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Hi, Tom,

I do not know all of what went into film degradation research and the 
late Ed H. Zwaneveld, a wonderful man from the Canadian Film Board who 
was a pioneer in this who did know is long gone. I think John Schroth 
may be better plugged into this space by virtue of geography AND his 
dealing with visual media as well as audio media which I do not do 
except for my personal collection.

Yes, one of the reasons to freeze NITRATE is to decrease the risk of 
rapid combustion, but it is also to preserve it, I believe. Almost no 
consumer motion picture or still films were on nitrate base and, with 
certain impermeable packaging guidelines, Henry Wilhelm, I believe 
recommends freezing film and prints. By film, I mean still film as well 
as motion picture film, most of Wilhelm's research was with cellulose 
acetate based films because, as I said, almost all the consumer film 
sold was "safety film" which meant NOT nitrate.

http://www.wilhelm-research.com/index.html
The left column has a whole heap of stuff including a video with Bill 
Gates about the Corbis collection (which I have yet to watch).

My friend, Sue Bigelow, wrote this report which is on Wilhelm's website:
http://www.wilhelm-research.com/canada/ccoa.html

Then there is the story of the late Sam Kula who was once president of 
AMIA, if I recall correctly, and his involvement with the swimming pool 
full of old films that had been dumped there when the pool was 
decommissioned and filled in. Some were the only surviving print. Since 
this was in Dawson City, Yukon Territories, Canada, they were from the 
early part of the 20th century when Dawson City was a gold rush boom 
town. The projection prints (which were most certainly nitrate in that 
era) would go to Dawson City as their last stop because it was too 
expensive to ship them back. So they were hoarded there and then dumped. 
A decade and a half ago, they were uncovered, cleaned and discovered to 
be a treasure trove.

As John said, there is need for understanding the parallel research that 
has been done for film and how it applies to audio tape. I say audio 
tape because, to the best of my knowledge, there were no acetate video 
tapes as the moving heads shredded it. Later video tapes may be PEN 
instead of PET or other more "exotic" (as in rare and possibly better) 
formulations.

It is too bad that the one research effort by Image Permanence Institute 
into audio degradation was a bust, but like other research into sticky 
shed syndrome, publishing it allows others to evaluate the work and move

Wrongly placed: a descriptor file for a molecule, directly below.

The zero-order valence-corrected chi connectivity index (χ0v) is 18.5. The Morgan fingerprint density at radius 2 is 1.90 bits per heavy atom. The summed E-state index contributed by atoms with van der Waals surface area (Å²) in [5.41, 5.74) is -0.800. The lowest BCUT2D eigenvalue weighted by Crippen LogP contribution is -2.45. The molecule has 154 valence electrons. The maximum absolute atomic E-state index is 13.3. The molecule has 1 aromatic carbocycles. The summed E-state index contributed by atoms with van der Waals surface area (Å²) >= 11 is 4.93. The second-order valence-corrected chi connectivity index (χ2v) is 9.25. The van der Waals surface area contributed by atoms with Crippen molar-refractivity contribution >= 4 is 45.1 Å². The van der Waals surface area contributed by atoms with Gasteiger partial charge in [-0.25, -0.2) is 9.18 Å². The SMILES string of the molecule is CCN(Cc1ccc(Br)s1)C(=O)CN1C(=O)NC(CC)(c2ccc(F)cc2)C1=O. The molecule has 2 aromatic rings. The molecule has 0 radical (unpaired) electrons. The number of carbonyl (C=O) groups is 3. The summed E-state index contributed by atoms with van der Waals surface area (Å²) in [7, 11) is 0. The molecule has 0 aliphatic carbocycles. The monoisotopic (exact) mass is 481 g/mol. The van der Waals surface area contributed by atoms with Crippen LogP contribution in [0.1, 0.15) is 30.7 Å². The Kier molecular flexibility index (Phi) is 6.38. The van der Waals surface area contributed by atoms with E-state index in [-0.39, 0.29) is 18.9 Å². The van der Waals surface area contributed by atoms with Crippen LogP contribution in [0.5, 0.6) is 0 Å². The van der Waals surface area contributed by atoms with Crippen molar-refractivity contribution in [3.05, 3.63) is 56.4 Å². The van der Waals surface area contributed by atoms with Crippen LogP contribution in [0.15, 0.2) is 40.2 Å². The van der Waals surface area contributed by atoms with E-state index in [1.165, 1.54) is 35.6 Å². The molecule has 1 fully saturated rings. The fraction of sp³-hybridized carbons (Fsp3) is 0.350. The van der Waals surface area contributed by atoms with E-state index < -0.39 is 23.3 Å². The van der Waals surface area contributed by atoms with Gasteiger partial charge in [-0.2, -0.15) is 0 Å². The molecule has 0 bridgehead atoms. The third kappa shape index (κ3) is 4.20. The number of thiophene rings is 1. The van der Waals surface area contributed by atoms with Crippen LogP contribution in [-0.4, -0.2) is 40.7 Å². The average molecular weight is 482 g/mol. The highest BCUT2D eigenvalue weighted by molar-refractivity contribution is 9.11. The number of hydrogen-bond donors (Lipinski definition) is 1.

on, so if some of these studies prevent people from burning through 
limited funding repeating unrewarding avenues of exploration, then they 
actually do serve a purpose. They also help build the walls around the 
problems to exclude certain unrewarding potential technologies.

Cheers,

Richard



On 2015-03-01 2:12 PM, Tom Fine wrote:
> Hi Richard:
>
> Yes, I think the film research has concentrated on NITRATE, and I think
> the reason it's kept freezing is to keep it chemically stable so it
> doesn't combust, no?
>
> -- Tom Fine
>
> ----- Original Message ----- From: "Richard L. Hess"
> <[log in to unmask]>
> To: <[log in to unmask]>
> Sent: Sunday, March 01, 2015 11:50 AM
> Subject: Re: [ARSCLIST] Distressing data point for upcoming ARSC tape
> playback workshop
>
>
>> Hi, Tom,
>>
>> I think the research has been completed for FILMS and that
>> below-freezing is good with no side effects that you say tape is
>> suffering from.
>>
>> You do raise the interesting question that what may be good for
>> cellulose NITRATE is not necessarily good for cellulose ACETATE.
>>
>> The point I was trying to make was that slightly cold and dry might be
>> worse than very cold and dry.
>>
>> Cheers,
>>
>> Richard
>>
>>
>> On 2015-03-01 11:20 AM, Tom Fine wrote:
>>> Hi Richard:
>>>
>>> I worry that below-freezing storage of acetate media may freeze-dry it
>>> out and make it so brittle that eventually it has no plasticity. If
>>> super-cold/super-dry storage staves off severe sticky-shed and it can be
>>> proven to really do that over time, then I would say it's the way to go
>>> on that quantity of polyester-backed tape prone to sticky-shed (I've
>>> heard estimates of 25-33% of tapes in vaults; I'd say it's probably
>>> closer to 25% given the long history of tape recording before polyester
>>> back-coated tapes, the fact that not all polyester back-coated tapes
>>> develop sticky-shed, and the fact that there is no consistent data
>>> showing that "post-sticky-shed" formulations didn't solve the problem,
>>> and tape was used for quite a while after the problem was said to be
>>> solved).
>>>
>>> It may well be that sticky-shed tapes need to be stored in a special
>>> way, by themselves. Much like nitrate films (maybe even in the same
>>> vaults, because I think they both need the same storage conditions).
>>> Everything else should probably be stored in somewhat warmer, somewhat
>>> wetter conditions. But, we're all just speculating until there's more
>>> reliable science on this. I do speak from decades of experience owning
>>> and using old acetate tapes, however.
>>>
>>> -- Tom Fine
>>>
>>
>> --
>> Richard L. Hess                   email: [log in to unmask]
>> Aurora, Ontario, Canada                             647 479 2800
>> http://www.richardhess.com/tape/contact.htm
>> Quality tape transfers -- even from hard-to-play tapes.
>>
>>
>
-- 
Richard L. Hess                   email: [log in to unmask]
Aurora, Ontario, Canada                             647 479 2800
http://www.richardhess.com/tape/contact.htm
Quality tape transfers -- even from hard-to-play tapes.